Barley baguettes made with a yeasted biga – again 50% of the flour is wholegrain barley and of that 10 to 25% [depending on the day] is our own “Wintwax” winter-habit hulled waxy variety. The rest is our beautiful mutli-colored hull-less winter food barley, also milled as a whole-grain on our stone-mills. Both varieties were bred here at Oregon State University by the denizens of Oregon State University’s BARLEYWORLD. The lack of AMYLOSE in the waxy barley flour gives an outstanding softness and moistness to the crumb. Too much though leaves the bread too soft to support itself: we need that retrograded amylose network. Too much waxy starch also reduces the flavor formation in the crust: clearly messing with the water activity too.
Off to make a “Willamette Valley Sourdough Barley” the autolyse is ready to mix.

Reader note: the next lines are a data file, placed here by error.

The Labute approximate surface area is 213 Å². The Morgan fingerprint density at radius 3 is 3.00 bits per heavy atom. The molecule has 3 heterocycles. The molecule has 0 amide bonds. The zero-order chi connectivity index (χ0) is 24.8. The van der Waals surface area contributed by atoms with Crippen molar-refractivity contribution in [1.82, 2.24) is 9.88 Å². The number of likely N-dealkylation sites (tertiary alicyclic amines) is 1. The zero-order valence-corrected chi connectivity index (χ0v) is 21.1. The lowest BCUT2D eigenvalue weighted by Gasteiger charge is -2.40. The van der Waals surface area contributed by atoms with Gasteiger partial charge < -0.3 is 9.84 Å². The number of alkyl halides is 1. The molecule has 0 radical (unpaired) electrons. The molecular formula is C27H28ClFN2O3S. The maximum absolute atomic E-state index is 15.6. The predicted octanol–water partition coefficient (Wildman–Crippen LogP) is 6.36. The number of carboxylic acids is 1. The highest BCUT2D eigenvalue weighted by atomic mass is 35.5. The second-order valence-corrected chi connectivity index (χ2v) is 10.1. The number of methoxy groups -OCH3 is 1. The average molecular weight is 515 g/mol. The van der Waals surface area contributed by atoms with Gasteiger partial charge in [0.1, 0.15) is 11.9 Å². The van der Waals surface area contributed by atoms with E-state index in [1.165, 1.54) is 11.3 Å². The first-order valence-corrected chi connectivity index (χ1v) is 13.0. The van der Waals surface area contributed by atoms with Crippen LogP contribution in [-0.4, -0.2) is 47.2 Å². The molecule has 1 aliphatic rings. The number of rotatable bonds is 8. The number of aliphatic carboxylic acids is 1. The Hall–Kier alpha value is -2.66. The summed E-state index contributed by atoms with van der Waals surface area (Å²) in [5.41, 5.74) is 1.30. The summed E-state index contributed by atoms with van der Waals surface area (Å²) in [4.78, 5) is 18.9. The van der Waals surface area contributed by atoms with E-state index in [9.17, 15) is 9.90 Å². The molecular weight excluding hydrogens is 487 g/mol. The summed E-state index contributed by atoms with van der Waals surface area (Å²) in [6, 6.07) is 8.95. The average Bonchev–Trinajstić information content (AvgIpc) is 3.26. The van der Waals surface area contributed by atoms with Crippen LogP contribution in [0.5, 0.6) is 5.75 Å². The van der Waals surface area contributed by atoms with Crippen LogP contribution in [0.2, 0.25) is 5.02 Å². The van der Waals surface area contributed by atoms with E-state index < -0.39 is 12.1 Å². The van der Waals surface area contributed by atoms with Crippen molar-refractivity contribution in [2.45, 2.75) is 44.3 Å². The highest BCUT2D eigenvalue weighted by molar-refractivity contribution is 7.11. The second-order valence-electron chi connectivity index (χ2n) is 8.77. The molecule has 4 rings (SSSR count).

Great discussion of the bread-making process by award winning, erudite, and articulate baker Craig Ponsford. Craig is a past chairman of the board of the Bread Bakers Guild of America and won the French and Specialty Breads category in the 1996 Coupe du Monde de la Boulangerie in France, the win helping to energize the artisan bread movement in the USA. Craig is incredibly generous of spirit as I have luckily come to know over the last year.
On the theme of community grains keep your eyes out for the Kneading Conference West in the state of Washington September 2011, where if plans go right I will be presenting on formulating barley flour into hand-crafted breads. This is a new extension of the well regarded Kneading Conference in Maine. The barely work is part of our push to reintroduce barley as a mainstream food. The major partner in this is our barley breeding program led by Pat Hayes.
Other proponents of barley as food can be found at…
Thanks to Martin Lersch at Khymos for being on the ball and posting about this very interesting series from the Harvard School of Engineering and Applied Sciences and introduced by Prof. David Weitz the Mallinckrodt Professor of Physics and of Applied Physics.